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“Apologies for the controversy on Nutella. I agree on highlighting the progress.” The French Minister for Ecology, Segolene Royal, sends a message of apology via Twitter to try to fix the situation. A first step to close what was turning into a “Nutella crisis” between Italy and France, after the tensions on immigrants in Ventimiglia.

The peacekeeper tweet came after Agnese Landini Renzi, wife of the Prime Minister, went with her daughter Esther, during a visit to Expo Milan, to the “Nutella’s bar” of Eataly and ordered “a crepe with Nutella and cream”.

Segolene Royal was the one who a few days before, during a television interview, had invited French citizens to “stop eating Nutella in order to save the planet.” She referred to the presence of palm oil, considered one of the factors responsible for global deforestation.  The Italian reply, in a more direct and symbolic way came from the Minister of Environment, Gian Luca Galletti, and the vice chairman of the Senate Roberto Calderoli who had called Segolene Royal’s words “baffling” .

Before starting the institutional visit to Palazzo Italy of the British Prime Minister David Cameron, Agnese has brought her daughter Ester to eat a crépes. In the “Nutella’s space” the patron of Eataly, Oscar Farinetti, welcomed them. Then Mrs. Agnes, dressed in a white lace sheath dress, sat down with her daughter at the bar for a snack.

She didn’t mention anything about the controversy of the day before, but the news and the photo did not go unnoticed beyond the Alps. No comments also from Ferrero, which has always claimed the sustainability and the quality of its products, and surely didn’t like this attempt to boycott French Nutella.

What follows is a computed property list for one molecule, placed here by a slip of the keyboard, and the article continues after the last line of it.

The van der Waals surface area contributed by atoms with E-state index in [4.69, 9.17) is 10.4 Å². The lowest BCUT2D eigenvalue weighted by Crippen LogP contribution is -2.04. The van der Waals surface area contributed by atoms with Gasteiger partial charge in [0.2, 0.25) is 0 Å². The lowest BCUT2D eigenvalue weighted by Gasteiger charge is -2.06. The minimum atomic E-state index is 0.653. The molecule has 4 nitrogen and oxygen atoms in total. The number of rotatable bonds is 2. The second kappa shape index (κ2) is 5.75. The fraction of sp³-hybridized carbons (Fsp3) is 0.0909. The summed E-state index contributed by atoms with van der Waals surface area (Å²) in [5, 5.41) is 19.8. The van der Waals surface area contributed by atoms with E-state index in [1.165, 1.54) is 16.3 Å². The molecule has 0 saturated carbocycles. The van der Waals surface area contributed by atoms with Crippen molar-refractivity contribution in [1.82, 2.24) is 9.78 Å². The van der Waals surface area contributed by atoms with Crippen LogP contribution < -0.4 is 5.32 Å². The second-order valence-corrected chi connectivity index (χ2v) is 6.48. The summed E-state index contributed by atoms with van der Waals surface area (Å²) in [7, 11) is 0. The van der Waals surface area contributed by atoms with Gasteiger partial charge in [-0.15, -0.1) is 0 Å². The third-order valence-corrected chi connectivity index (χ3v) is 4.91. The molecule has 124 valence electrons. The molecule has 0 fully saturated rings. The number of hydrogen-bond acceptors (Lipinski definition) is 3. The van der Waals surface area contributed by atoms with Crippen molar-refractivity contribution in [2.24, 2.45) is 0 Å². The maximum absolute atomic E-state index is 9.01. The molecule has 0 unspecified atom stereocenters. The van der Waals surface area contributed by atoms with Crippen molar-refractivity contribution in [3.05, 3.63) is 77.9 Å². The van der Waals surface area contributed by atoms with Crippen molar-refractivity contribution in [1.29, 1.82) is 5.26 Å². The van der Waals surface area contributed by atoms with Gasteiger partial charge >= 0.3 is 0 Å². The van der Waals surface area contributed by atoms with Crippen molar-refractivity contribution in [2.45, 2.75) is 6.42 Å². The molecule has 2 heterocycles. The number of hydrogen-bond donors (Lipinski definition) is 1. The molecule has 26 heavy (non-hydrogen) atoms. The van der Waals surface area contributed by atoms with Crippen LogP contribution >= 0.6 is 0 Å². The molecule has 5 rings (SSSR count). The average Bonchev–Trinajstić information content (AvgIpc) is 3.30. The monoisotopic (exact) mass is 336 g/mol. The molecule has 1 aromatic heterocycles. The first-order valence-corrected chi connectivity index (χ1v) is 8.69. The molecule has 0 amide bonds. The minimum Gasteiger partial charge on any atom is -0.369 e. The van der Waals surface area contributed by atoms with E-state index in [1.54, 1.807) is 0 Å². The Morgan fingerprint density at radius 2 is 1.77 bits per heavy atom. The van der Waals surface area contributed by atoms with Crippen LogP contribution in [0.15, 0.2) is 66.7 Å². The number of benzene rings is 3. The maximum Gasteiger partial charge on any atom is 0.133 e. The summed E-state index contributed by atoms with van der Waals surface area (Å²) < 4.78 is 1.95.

After Segolene Royal had called the French citizens not to eat the hazelnut cream in order to save the planet from deforestation, Ferrero stated: “Ferrero France uses 100% certified sustainable palm oil for its products packaged in Villers-Ecalles”   “Ferrero’s products – the company stated – are made by the exclusive use of oil palm fruit certified as sustainable and segregated in accordance with the provisions for the suppliers company by the Roundtable on Sustainable Palm (Roundtable on Sustainable Palm Oil – RSPO). Ferrero reached this goal a year earlier than originally planned deadlines. But Ferrero’s social responsibility does not end with the certification: the Group has committed to continue with its ”Palm Oil Charter’’ launched in 2013, that aims to stop the main causes of deforestation and reach an optimal balance between environment, community needs and economic benefits. “

Even Malaysia complains for Royal’s statement. The CEO of the Malaysian Palm Oil Council (MPOC), Dr. Yusof Basiron replies to Royal’s accusations: “Minister Royale is flat wrong, and is misleading the French and European public.  The Malaysian Palm Oil industry needs public confirmation from the French Government that Minister Royale’s comments do not reflect official French Government policy towards palm oil. What’s more, Malaysia is the largest producer of certified sustainable palm oil, which is evidence in itself that Malaysia is not deforesting as Minister Royale, and her far-left Green friends claim.”

The CEO of MPOC explains: “Malaysia is the world’s largest producer of sustainable palm oil, and is a major exporter of palm oil to Europe. Malaysia is proud to preserve 62 per cent of land as forest cover – an unparalleled environmental commitment, recognized by the United Nations and the World Bank. France has a paltry 29 per cent forest cover, by comparison. In addition, 23 per cent of this forest is set aside for protection and conservation and 70 per cent of the total forest area is permanent forest, which means it can never be put into agriculture or human development.”

“According to respected economic analysts Europe Economics, palm oil contributes substantially to the French economy. 4,600 jobs in France are linked to palm oil imports; palm oil contributes 170m EUR in tax revenues to France; and over 320m EUR in French GDP is attributed to palm oil.”

 

Source : L’Espresso

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